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In 2003, the Oldenburg sub-command of the Order of St John took over the sponsorship of a congregation in Latvia from the then Diakonisches Werk in Oldenburg. At that time, I did not even know exactly where Latvia, or even Liepaja, was located - and I knew nothing of the many historical connections between Oldenburg and Latvia.

A few weeks later, in a most stormy sea voyage, I sailed together with the Rocksien couple and a lorry full of 5.5 tons of relief supplies by ferry to Liepaja, where we arrived in the evening at 10 pm, quite exhausted and seasick. At customs there was a slim, tall, somewhat awkward-looking friendly man who greeted me warmly and with a few words guided me past the awkward customs and entry control - Latvia was not yet in the EU and the friendly man showed his competence right at the first meeting, many people in Liepaja knew him and associated him with the church.

That's how I met Pastor Martin Urdze and we liked each other immediately. This first meeting resulted in extensive activities of our sub-committee in the following years, aid transports, donations of money and goods, several individual and three group trips to Latvia, I myself was in Liepaja about twenty times. Also due to the support of the German churches, he was an uncomfortable admonisher in Latvia, but he could neither be overlooked nor cold. With great perseverance he fought for the preservation and the idea of a diaconically committed congregation and was not discouraged by failures and massive resistance. At the Synod in Riga, where women's ordination was finally abolished again and the increasingly orthodox course of the Latvian official church was confirmed, his voice and his position could not be ignored.

Now Martin Urdze passed away on 23.4.2021 after a short serious illness of a malignant disease and was buried on 1.5. 2021 in Latvia at the cemetery of Asyl Ilgi at the gates of Liepaja.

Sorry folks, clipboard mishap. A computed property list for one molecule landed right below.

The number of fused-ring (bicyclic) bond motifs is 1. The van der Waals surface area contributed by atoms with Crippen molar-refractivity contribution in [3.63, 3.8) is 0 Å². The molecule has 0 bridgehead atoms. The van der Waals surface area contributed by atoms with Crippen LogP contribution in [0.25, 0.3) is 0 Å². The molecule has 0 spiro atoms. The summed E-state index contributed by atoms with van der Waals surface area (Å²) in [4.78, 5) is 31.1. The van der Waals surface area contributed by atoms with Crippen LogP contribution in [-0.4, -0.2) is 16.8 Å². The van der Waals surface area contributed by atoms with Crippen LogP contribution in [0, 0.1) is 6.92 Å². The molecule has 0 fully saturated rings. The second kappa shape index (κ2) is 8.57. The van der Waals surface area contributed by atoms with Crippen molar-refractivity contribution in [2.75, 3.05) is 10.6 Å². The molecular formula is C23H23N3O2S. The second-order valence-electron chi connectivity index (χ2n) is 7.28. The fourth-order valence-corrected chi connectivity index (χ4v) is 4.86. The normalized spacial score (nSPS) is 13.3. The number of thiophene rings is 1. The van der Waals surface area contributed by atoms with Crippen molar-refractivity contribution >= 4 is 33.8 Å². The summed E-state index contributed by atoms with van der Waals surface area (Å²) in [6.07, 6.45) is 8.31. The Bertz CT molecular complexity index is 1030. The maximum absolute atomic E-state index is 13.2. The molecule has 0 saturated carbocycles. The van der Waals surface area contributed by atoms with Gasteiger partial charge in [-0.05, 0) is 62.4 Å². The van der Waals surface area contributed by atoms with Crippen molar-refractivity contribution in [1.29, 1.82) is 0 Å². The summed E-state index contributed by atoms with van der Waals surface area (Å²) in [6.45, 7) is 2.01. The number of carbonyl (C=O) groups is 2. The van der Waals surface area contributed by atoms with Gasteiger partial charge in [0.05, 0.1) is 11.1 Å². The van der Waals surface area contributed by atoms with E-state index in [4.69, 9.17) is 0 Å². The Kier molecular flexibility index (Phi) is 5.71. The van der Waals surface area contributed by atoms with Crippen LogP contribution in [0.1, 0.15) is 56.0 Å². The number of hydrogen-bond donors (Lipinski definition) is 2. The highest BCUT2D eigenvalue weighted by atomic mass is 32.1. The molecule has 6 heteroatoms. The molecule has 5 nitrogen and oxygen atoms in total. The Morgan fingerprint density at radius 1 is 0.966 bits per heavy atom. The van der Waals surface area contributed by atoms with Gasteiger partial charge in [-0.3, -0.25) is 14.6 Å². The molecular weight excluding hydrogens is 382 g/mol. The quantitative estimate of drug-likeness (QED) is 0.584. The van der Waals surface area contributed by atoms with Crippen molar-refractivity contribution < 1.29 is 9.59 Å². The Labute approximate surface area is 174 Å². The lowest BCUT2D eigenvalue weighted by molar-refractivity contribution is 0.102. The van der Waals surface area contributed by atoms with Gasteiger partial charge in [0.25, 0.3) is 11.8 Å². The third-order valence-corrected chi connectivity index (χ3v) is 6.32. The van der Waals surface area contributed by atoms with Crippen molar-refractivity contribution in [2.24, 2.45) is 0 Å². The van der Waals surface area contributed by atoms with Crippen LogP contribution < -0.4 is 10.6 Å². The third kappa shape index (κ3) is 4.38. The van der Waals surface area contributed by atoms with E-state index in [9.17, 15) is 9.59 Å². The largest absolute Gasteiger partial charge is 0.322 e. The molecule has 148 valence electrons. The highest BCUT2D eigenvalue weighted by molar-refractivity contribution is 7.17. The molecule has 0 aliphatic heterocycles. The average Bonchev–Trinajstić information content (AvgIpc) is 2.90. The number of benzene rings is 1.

For the inmates of this asylum, where in 2003 restless people, disabled people, demented people and dying people were still being housed in wild confusion, sometimes like in a prison, he always and energetically campaigned and he was also very proud to be able to show us how the conditions had fundamentally improved 10 years later after the EU aid began, both structurally and in terms of content - quickly recognisable to us. His commitment to the sick, the weak, the handicapped and the disadvantaged in the entire region was unbelievable, he was courageous in the face of the authorities of his church and state, he did not worry about his social or financial situation, unfortunately he did not worry about himself either, he was "proverbially" neither afraid of death nor of the devil. I have rarely met a person so straightforward and convinced of the Gospel.

We owe him and his network many encounters and experiences, small nursing stations in the countryside which we were able to supply with used nursing beds, contacts with other church congregations and pastors in Latvia, guided tours through magnificent Riga, several contacts with the Ilgi asylum and its residents, a short prayer service at the memorial for the murdered Jews on the beach of Karosta.